Born on January 8

454 John the Silent a Christian saint known for living alone for seventy-six years. He was given the surname because he loved recollection and silence. John's feast day is May 13 in the Latin Rite of the Roman Catholic Church, and December 3 in the Eastern Orthodox and Eastern Catholic Churches
1037 Su Shi a Chinese writer, poet, painter, calligrapher, pharmacologist, gastronome, and a statesman of the Song dynasty. A major personality of the Song era, Su was an important figure in Song Dynasty politics, aligning himself with Sima Guang and others, against the New Policy party lead by Wang Anshi. Su Shi was famed as an essayist, and his prose writings lucidly contribute to the understanding of topics such as 11th-century Chinese travel literature or detailed information on the contemporary Chinese iron industry. His poetry has a long history of popularity and influence in China, Japan, and other areas in the near vicinity and is well known in the English speaking parts of the world through the translations by Arthur Waley, among others. In terms of the arts, Su Shi has some claim to being "the pre-eminent personality of the eleventh century." He is credited with creating dongpo pork, a prominent dish in Hangzhou cuisine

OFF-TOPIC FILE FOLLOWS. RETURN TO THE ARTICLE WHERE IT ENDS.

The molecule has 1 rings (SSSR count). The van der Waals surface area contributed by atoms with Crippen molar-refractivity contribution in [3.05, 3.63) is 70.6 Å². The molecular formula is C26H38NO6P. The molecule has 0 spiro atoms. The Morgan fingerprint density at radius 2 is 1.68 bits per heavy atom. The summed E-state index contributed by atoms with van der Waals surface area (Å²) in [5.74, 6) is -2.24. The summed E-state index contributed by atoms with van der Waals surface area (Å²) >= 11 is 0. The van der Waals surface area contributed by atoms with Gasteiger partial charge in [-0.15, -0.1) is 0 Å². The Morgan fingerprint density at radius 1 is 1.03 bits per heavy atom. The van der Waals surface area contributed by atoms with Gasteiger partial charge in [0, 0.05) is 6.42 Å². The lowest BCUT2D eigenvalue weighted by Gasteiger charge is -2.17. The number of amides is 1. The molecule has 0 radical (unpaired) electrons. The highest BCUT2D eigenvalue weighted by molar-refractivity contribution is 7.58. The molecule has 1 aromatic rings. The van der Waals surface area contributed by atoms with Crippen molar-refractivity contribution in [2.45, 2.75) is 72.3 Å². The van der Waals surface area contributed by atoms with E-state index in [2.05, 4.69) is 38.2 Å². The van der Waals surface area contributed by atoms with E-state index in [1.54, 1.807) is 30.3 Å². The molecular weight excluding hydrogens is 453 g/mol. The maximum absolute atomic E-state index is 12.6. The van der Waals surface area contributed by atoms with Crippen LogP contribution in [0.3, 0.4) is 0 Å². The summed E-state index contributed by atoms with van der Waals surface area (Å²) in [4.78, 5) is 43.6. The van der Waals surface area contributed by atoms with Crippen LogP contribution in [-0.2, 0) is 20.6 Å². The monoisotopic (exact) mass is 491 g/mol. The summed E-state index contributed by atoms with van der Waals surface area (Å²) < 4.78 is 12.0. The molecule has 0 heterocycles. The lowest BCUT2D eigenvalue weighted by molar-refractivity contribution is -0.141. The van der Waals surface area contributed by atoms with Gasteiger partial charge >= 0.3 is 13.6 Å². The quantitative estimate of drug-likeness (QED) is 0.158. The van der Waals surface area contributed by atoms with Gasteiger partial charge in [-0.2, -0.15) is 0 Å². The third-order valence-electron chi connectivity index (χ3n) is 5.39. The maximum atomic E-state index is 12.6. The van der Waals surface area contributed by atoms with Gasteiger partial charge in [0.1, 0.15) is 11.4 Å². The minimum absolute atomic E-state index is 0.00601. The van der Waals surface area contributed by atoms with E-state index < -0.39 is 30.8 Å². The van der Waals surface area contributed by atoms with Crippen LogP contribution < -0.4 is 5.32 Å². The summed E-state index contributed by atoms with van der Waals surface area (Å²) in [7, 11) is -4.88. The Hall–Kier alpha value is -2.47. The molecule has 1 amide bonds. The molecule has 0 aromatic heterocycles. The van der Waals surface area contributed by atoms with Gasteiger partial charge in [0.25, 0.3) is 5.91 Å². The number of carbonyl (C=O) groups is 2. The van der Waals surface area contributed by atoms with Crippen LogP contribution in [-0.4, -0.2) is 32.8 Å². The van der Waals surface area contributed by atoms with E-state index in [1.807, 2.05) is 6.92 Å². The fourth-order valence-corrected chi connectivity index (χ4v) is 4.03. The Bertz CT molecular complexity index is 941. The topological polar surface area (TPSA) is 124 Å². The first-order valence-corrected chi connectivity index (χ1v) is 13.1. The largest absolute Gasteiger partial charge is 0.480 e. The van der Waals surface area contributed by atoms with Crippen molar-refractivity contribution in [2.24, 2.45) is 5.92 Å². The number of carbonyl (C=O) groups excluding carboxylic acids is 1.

1360 Ulrich von Jungingen the 26th Grand Master of the Teutonic Knights, serving from 1407 to 1410. His policy of confrontation with the Grand Duchy of Lithuania and the Kingdom of Poland would spark the Polish–Lithuanian–Teutonic War and lead to disaster for his Order, and his own death, at the Battle of Grunwald